Rockpool Café & Restaurant


The Square, Cullen

Philip’s working in Moray tomorrow and, as it’s a four-hour drive from Edinburgh, we’ve come up a day early. This gives us a very welcome opportunity to explore some more of Scotland’s beautiful northern coastline. Friends have recommended Cullen and Findochty as ‘must-see’ places, and a google search has yielded the Rockpool Café and Restaurant, which sits on a corner, a few hundred metres from the sea.

Of course, we need to stretch our legs after sitting still for so long in the car, and we can’t think of a better way to build up our appetites than to take a stroll along the shore. I say ‘stroll.’ The wind is so strong today that ‘struggle’ might be a more appropriate term. Any lingering cobwebs are well and truly blown away. It’s glorious.

An hour later, we walk (okay, toil) the short distance up the hill to the Rockpool, our cheeks glowing and our hair awry. We’re definitely hungry now. We’ve talked about ordering Cullen Skink, given that we’re actually in Cullen, home of the aforementioned smoked fish soup but, once we’re sitting with a couple of coffees, warming up, and looking at the menu, we change our minds. Because this is quirky with a capital Q, eclectic to the nth degree. There’s nothing coherent about the short list, and yet it somehow works. It’s intriguing. Whatever we expected a seaside café to offer, it certainly wasn’t this particular chef’s special: Korean chicken bao buns

The Rockpool is a traditional looking place: all white wood and pale blue accents; a cake counter full of tray bakes and scones; scrubbed pine tables and a bustling yet laid-back vibe. The staff are friendly and efficient; they know their stuff. “We’ve only one portion of the stovies left; the sausages are pork today, not beef.” We order the bao buns. Obviously. And a croque monsieur. We call the waitress back and add a side of fries to each sandwich. I mean, why wouldn’t we?

And when the food arrives, we know we’ve made the right choices. It’s all delicious – and nicely presented too. The bao buns are soft and pillowy, the chicken perfectly judged. It’s sticky and more-ish, served with a little pot of kimchi and a gochujang sauce that really brings the dish to life. The croque monsieur is delightful too: generously filled with a rich, creamy sauce, lots of smoky ham and topped with cheese. This is simple food prepared by someone with real skill – someone who clearly loves to experiment in their small kitchen, and who knows exactly how to hit those flavour notes.

So, we’re impressed. As for the Cullen Skink, we’ll just have to come back another time to give that one a go. Now, off to find our glamping pod. Because who doesn’t want to sleep in a shed on a hill in a howling November wind?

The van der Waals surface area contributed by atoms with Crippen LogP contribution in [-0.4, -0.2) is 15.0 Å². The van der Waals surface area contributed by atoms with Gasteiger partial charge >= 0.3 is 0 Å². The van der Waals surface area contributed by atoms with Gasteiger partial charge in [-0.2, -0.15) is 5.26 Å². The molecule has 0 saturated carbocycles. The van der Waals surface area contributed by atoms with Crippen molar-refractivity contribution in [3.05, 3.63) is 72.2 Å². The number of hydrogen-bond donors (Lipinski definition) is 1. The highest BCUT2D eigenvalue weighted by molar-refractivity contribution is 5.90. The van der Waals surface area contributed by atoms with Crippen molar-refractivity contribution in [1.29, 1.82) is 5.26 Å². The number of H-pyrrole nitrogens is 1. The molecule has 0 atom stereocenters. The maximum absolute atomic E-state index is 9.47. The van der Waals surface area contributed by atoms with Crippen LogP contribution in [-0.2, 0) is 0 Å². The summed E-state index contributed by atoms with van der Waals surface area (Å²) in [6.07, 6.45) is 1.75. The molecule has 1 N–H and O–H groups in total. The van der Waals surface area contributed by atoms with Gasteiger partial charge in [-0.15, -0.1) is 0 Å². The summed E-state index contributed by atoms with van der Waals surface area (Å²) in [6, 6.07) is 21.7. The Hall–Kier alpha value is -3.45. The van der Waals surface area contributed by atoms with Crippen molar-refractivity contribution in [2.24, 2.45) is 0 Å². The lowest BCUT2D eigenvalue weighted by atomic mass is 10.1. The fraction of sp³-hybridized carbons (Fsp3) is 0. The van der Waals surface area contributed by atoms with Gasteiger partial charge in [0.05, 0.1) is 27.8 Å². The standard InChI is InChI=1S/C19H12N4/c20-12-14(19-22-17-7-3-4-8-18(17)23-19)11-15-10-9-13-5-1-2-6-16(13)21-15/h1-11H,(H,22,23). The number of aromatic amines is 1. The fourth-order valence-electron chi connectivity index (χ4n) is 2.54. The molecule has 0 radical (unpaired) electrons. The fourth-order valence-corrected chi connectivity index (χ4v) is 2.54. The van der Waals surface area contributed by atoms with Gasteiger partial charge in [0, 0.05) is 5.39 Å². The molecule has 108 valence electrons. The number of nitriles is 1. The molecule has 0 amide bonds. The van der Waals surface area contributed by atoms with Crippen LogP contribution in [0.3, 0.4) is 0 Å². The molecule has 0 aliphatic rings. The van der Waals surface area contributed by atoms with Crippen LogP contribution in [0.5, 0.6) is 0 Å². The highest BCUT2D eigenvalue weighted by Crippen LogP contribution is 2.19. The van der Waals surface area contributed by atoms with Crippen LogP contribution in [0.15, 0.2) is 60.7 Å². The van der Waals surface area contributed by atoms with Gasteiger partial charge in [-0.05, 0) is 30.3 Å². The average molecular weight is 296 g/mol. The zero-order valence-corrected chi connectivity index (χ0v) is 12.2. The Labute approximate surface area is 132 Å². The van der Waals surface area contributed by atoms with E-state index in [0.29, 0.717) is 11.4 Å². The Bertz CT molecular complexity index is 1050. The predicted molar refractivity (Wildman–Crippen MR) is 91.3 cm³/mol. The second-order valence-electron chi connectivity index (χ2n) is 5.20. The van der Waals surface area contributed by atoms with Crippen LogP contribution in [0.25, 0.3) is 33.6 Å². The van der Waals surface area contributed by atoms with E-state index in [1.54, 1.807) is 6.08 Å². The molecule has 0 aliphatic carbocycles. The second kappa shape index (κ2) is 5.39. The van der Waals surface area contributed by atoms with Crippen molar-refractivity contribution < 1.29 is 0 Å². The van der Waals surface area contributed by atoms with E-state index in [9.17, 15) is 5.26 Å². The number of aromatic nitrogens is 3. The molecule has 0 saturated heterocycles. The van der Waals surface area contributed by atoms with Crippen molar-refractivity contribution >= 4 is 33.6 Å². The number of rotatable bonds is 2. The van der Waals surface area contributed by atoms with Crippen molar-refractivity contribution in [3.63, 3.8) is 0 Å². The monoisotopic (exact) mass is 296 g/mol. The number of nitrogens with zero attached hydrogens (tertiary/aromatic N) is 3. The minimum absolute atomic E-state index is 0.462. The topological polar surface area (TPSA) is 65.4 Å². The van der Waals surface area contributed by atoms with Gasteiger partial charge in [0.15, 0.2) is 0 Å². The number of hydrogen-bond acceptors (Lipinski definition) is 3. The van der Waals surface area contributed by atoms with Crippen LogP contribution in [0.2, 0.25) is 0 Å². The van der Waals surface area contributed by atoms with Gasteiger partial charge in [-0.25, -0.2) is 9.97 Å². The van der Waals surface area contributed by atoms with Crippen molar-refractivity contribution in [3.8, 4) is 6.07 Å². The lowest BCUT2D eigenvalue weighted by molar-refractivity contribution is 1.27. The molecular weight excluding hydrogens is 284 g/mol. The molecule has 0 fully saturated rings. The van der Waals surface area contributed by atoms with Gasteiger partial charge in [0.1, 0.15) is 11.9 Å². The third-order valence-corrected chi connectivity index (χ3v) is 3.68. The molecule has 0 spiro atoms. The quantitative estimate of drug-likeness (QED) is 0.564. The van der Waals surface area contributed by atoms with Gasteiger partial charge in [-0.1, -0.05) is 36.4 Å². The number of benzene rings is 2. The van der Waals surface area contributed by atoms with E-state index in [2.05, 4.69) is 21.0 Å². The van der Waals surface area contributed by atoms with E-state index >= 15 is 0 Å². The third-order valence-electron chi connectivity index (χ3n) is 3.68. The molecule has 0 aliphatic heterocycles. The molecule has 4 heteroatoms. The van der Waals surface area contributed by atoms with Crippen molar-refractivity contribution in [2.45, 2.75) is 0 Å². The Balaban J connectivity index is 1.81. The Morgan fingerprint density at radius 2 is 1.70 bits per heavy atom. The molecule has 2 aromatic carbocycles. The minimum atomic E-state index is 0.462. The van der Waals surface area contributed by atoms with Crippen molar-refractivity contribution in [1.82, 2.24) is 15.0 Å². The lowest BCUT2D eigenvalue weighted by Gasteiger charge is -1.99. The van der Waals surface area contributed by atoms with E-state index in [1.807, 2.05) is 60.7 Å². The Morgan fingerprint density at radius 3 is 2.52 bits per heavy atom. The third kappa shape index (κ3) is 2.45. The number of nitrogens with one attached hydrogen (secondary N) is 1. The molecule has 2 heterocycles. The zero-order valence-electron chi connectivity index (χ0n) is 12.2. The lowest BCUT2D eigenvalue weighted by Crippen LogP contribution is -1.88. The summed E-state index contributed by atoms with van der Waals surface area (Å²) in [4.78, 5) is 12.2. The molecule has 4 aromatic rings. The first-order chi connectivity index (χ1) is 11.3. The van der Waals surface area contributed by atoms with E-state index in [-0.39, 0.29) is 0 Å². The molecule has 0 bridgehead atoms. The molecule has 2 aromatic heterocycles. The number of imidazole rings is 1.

4.3 stars

Susan Singfield

The Seafood Café



Findhorn, Moray

We’re up in the North of Scotland for the weekend, staying in a lovely B & B in Elgin. We’ve spent this unexpectedly sunny Sunday in Lossiemouth, walking a few miles of the Moray Coastal Trail, and cooling off by splashing about in the sea. It’s been delightful – all sun-blushed and salt-swept – so there’s really only one thing that will do for dinner.

Fish, of course.

So we head off to the pretty fishing village of Findhorn, and make our way to The Seafood Café, which has been recommended to us by the B & B’s proprietor. Located within the Royal Findhorn Yacht Club, this is an unprepossessing room, all pine furniture and pale walls, although the latter are hung with some pretty impressive photographs of local landscapes and wildlife. The place is empty (‘Sundays are quiet,’ we’re told) and it closes early so last orders are at 6pm, a little earlier than we’d choose. It’s unlicensed too, which isn’t a problem because we’re driving – but we note that there’s a BYOB policy, so it is quite possible to dine and wine if you want to. But we’re here for the fish, not the booze, and we’ve been told to expect the best.

We order a sharing platter to start – and it’s immediately impressive. There’s prawn cocktail here, as well as larger undressed prawns, a couple of generously-sized langoustines, smoked mackerel, oysters, smoked salmon with crispy seaweed and two salt-crusted scallops. It’s all delicious, but the scallops and salmon are the real standouts, the crispy seaweed elevating the latter and providing a nice contrasting texture.

Philip orders the ‘Posh Fish Fae Peterheed‘ for his main, which comprises a poached lemon sole stuffed with scallop mousse, another of those grilled langoustines, a pea purée and some sweet potato fries. As it should be, the stuffed sole is the star of the show, so light and delicate in flavour, it virtually melts on the tongue. The pea purée works well with it, and the fries are decent too: home cooked and crispy.

I have the daily special, which is hake, served with crushed potatoes and samphire. The potatoes are cooked with turmeric and tomatoes and are absolutely heavenly, while the hake is grilled to perfection – all soft, buttery flesh and hot crispy skin.

We may have eaten a lot, but we love our puds, and today’s specials sound so homely and tantalising that we really can’t resist, so we order a sticky toffee pudding and an apple crumble between us. They’re good – not as fancily presented as the main courses, it’s true, but who cares? The STP is sweet and moreish, generously topped with caramel sauce and accompanied by a scoop of vanilla ice cream and a shard of honeycomb. The crumble is spicy with cinnamon, the apple slices still quite firm and tumbled in the crumble mixture rather than covered by a layer of  it. It’s an interesting twist on a traditional dish, and I like it a lot. Yum, yum!

It’s only 7.30 when we leave and the sun’s still blazing, so we take another walk along that picturesque shoreline, admiring the view and feeling most contented to be here.

4.6 stars

Susan Singfield